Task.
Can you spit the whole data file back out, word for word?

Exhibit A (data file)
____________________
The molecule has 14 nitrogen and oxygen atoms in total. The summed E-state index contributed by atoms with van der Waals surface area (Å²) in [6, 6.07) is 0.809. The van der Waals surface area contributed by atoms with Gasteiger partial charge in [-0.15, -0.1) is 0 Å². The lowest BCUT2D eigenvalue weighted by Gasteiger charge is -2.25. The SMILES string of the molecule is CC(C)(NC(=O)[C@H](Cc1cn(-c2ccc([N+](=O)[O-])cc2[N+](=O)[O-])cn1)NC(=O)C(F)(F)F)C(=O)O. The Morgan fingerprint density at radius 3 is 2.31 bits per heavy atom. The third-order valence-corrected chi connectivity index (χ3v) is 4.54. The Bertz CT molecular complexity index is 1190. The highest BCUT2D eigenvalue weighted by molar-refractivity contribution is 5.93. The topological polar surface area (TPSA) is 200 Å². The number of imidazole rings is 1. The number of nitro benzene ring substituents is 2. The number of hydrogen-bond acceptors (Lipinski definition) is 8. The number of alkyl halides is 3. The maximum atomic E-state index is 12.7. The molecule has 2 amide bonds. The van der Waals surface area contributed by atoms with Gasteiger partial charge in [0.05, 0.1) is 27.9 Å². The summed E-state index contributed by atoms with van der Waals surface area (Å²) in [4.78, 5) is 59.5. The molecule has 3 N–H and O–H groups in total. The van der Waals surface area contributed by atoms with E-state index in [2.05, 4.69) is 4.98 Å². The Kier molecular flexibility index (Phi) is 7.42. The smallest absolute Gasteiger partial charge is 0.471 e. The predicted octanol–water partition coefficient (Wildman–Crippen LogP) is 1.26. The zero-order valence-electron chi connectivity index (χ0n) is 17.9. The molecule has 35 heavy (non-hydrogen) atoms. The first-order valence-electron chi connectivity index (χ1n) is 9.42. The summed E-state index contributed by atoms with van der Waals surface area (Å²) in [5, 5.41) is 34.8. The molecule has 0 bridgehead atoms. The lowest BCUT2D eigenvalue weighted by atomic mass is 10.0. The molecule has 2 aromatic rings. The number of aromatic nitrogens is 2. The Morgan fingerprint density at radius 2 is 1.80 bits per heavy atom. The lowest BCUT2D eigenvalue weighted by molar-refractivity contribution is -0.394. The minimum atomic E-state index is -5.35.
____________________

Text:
The molecule has 14 nitrogen and oxygen atoms in total. The summed E-state index contributed by atoms with van der Waals surface area (Å²) in [6, 6.07) is 0.809. The van der Waals surface area contributed by atoms with Gasteiger partial charge in [-0.15, -0.1) is 0 Å². The lowest BCUT2D eigenvalue weighted by Gasteiger charge is -2.25. The SMILES string of the molecule is CC(C)(NC(=O)[C@H](Cc1cn(-c2ccc([N+](=O)[O-])cc2[N+](=O)[O-])cn1)NC(=O)C(F)(F)F)C(=O)O. The Morgan fingerprint density at radius 3 is 2.31 bits per heavy atom. The third-order valence-corrected chi connectivity index (χ3v) is 4.54. The Bertz CT molecular complexity index is 1190. The highest BCUT2D eigenvalue weighted by molar-refractivity contribution is 5.93. The topological polar surface area (TPSA) is 200 Å². The number of imidazole rings is 1. The number of nitro benzene ring substituents is 2. The number of hydrogen-bond acceptors (Lipinski definition) is 8. The number of alkyl halides is 3. The maximum atomic E-state index is 12.7. The molecule has 2 amide bonds. The van der Waals surface area contributed by atoms with Gasteiger partial charge in [0.05, 0.1) is 27.9 Å². The summed E-state index contributed by atoms with van der Waals surface area (Å²) in [4.78, 5) is 59.5. The molecule has 3 N–H and O–H groups in total. The van der Waals surface area contributed by atoms with E-state index in [2.05, 4.69) is 4.98 Å². The Kier molecular flexibility index (Phi) is 7.42. The smallest absolute Gasteiger partial charge is 0.471 e. The predicted octanol–water partition coefficient (Wildman–Crippen LogP) is 1.26. The zero-order valence-electron chi connectivity index (χ0n) is 17.9. The molecule has 35 heavy (non-hydrogen) atoms. The first-order valence-electron chi connectivity index (χ1n) is 9.42. The summed E-state index contributed by atoms with van der Waals surface area (Å²) in [5, 5.41) is 34.8. The molecule has 0 bridgehead atoms. The lowest BCUT2D eigenvalue weighted by atomic mass is 10.0. The molecule has 2 aromatic rings. The number of aromatic nitrogens is 2. The Morgan fingerprint density at radius 2 is 1.80 bits per heavy atom. The lowest BCUT2D eigenvalue weighted by molar-refractivity contribution is -0.394. The minimum atomic E-state index is -5.35.